Opinion | Editorials

Lebanon sinking under refugees from Syria

Mikati does not have enough authority to take the steps needed to give his country a new direction

  • By Gulf News
  • Published: 20:00 March 22, 2013
  • Gulf News

Lebanese infrastructure is slowly collapsing under the strain of coping with more than a million Syrian refugees, fleeing the bitter war in their own country. Every day, more people in desperate conditions are pouring over the border and there is little hope that they will be able to return home in the near future. Many of these suffering people had got out just before their homes were destroyed by shelling or bombing and they would have little to go back to when the fighting stops.

Antonio Guterres, the UN High Commissioner for Refugees, has thanked the Lebanese government for keeping its borders open to the 8,000 new Syrian refugees who are crossing into Lebanon every day at the moment. In the two years since the Syrian civil war started in 2011, more than one million refugees have come to live in Lebanon, which is more than 25 per cent of Lebanon’s indigenous population.

The problem the Lebanese government faces is that mere words of thanks from the UN do not help the situation on the ground as hundreds of thousands of new residents need water, electricity and food. All this has to come from somewhere. Lebanon was simply not prepared for such a vast influx. Already the supplies are failing and the local population is starting to suffer.

It does not help that the government is weak. Prime Minister Najeeb Mikati has been in office since 2011, when he replaced former prime minister, Saad Hariri, after ministers loyal to the March 8 alliance resigned, forcing the government’s collapse. Growing tensions led to a clash last week between supporters of Hezbollah and Sunni preacher, Shaikh Ahmad Assir, in Sidon which left three people dead.

Mikati does not have enough authority to take the decisive steps that are needed to give his country a new political direction, as well as cope with the largest refugee crisis that Lebanon has had since the Palestinians first arrived in the country — triggering political unrest that led to the disastrous civil war.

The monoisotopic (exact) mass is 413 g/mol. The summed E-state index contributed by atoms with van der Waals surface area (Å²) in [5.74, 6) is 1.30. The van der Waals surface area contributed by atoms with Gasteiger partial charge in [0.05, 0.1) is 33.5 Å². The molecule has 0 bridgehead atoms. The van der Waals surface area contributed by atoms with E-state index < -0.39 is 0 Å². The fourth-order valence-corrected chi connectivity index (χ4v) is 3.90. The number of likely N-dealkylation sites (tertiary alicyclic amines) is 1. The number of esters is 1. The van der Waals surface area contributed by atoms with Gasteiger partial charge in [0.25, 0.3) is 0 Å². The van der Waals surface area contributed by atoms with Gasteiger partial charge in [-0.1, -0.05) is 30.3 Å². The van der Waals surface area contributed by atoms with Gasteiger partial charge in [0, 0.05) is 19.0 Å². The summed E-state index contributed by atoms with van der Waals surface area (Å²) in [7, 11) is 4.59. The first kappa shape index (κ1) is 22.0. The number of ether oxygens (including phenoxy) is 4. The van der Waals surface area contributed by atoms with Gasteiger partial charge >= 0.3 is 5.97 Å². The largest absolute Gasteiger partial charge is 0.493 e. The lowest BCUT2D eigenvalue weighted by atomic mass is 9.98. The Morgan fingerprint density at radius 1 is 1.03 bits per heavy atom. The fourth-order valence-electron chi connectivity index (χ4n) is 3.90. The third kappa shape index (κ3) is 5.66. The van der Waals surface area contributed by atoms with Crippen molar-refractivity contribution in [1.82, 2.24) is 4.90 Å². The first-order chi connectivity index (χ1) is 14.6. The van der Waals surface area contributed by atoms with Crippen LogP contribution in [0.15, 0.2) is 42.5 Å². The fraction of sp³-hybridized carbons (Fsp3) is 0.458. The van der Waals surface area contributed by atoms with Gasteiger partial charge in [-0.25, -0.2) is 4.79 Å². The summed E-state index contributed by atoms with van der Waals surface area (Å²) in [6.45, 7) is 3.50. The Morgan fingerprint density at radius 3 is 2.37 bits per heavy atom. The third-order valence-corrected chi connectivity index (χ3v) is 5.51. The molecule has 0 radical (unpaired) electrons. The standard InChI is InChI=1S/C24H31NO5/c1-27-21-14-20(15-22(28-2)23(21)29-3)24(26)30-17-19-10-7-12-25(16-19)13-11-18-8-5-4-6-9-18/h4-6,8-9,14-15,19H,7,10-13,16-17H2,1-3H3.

Gulf News

Opinion Editor's choice
  • OPN_140915 Teacher
    Evolution of teaching in fast-changing world

    What is needed is a paradigm shift among teachers and educators that this globalised, digitally connected 
and fluid world needs new minds. Teaching must change to adapt to the new realities

  • OPN_140915 India PM Modi to US
    A big moment ahead for US-India ties

    Modi has made no secret of his desire to make a new place for India in the world’s imagination so it is essential Obama contemplates India without the shadow of US interests in Pakistan and China

  •  Senkaku
    China’s patient assault on the global order

    No one believes that Japan, US and their other Asian allies have formulated a workable strategy for responding to Beijing’s ambitions

Technology vs humanity

Is technology not a match for mans cunning?

Quick Links

  1. Business

  2. Sport

  3. The latest Entertainment news

  4. The latest Lifestyle stories

  5. Blogs

  6. Opinion

In Opinion

  1. Meet Our Writers

  2. Columnists

  3. Editorials

  4. Off the Cuff

  5. Your say

  6. Speak Your Mind

Latest Columns

  1. Is it a dawn of a peace deal after Gaza war?

  2. Africa’s daunting challenge

  3. UK needs unity, not a messy break-up

  4. Afghan election and the final showdown

  5. The man who would be king

  6. Dubai is good case for a progressive Iraq